Encyclopedia of Textiles, 3rd Edition by the editors of American Fabrics and Fashions Magazine, William C. Legal, Publisher Prentice-Hall, Inc., Englewood Cliffs, NJ, 1980; The Emergence of Industrial America Strategic Factors in American Economic Growth Since 1870, Peter George State University, NY; DuPont (a corporate autobiography published periodically by E.I. DuPont De Nemours and Co., Inc., Wilmington, DE.; The Blasting Handbook, E.I. DuPont De Nemours & Co., Inc., Wilmington, DE; Mechanical Engineering Magazine, Feb. 1938; Popular Mechanics, Feb 1938; Journal of Applied Polymer Science, Vol. 47, 1984; Polyamides, the Chemistry of Long Molecules (author unknown); U.S. Patent #2,071,250 (Feb. 16, 1937), W.H. Carothers; DuPont Dynasties, Jerry Colby; The American Peoples Encyclopedia, the Sponsor Press, Chicago, 1953.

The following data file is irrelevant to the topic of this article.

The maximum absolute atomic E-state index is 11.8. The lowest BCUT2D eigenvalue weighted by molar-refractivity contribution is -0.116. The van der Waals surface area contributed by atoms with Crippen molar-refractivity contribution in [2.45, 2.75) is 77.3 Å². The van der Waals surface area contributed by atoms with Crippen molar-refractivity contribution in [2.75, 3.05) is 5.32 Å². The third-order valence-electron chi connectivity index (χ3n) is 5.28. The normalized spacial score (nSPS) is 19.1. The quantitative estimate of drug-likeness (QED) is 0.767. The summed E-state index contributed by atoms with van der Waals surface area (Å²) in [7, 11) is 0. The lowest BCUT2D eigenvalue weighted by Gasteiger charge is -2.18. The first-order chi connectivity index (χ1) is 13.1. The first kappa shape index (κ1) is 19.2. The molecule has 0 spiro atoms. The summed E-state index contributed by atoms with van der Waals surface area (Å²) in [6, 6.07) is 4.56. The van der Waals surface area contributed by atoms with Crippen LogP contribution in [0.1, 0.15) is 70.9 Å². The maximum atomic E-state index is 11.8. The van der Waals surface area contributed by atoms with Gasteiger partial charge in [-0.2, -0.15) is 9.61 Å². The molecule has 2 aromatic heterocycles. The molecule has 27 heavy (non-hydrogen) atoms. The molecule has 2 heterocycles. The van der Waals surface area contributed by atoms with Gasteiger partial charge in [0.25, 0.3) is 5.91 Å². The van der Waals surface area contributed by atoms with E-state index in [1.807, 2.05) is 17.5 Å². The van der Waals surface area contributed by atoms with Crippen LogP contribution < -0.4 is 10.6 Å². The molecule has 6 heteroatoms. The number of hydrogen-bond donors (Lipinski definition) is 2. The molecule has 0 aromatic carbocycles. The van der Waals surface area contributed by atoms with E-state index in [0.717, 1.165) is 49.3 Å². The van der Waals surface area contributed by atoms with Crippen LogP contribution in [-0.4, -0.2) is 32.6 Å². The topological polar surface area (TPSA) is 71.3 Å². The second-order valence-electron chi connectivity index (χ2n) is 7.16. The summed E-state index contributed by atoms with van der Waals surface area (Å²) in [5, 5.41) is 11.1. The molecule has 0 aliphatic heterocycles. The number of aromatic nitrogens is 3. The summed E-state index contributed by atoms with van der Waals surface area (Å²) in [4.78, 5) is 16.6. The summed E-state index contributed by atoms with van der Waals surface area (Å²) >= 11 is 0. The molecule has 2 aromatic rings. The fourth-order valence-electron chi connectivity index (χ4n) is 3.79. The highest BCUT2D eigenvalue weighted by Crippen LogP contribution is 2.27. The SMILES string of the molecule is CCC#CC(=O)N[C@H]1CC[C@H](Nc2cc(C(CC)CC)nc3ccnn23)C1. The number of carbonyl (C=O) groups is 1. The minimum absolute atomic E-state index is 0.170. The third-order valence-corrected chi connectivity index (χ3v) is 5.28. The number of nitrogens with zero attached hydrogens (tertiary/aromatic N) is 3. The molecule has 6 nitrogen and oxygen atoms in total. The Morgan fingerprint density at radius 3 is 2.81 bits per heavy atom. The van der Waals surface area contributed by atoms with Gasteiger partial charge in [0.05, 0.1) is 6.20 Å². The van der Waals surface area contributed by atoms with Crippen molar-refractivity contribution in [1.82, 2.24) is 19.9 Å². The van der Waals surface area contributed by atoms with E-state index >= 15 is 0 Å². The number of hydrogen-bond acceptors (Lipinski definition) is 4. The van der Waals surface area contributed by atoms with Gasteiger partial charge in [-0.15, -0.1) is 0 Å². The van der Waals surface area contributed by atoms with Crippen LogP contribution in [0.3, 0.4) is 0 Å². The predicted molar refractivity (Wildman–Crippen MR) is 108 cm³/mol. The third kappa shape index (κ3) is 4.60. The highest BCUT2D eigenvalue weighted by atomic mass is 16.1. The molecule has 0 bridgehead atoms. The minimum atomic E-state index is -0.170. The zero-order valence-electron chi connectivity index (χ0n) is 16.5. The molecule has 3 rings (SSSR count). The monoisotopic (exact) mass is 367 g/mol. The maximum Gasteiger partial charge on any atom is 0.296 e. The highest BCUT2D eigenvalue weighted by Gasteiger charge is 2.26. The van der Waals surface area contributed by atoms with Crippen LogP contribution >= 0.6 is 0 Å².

Chapter Five: http://www.jackherer.com/thebook/chapter-five/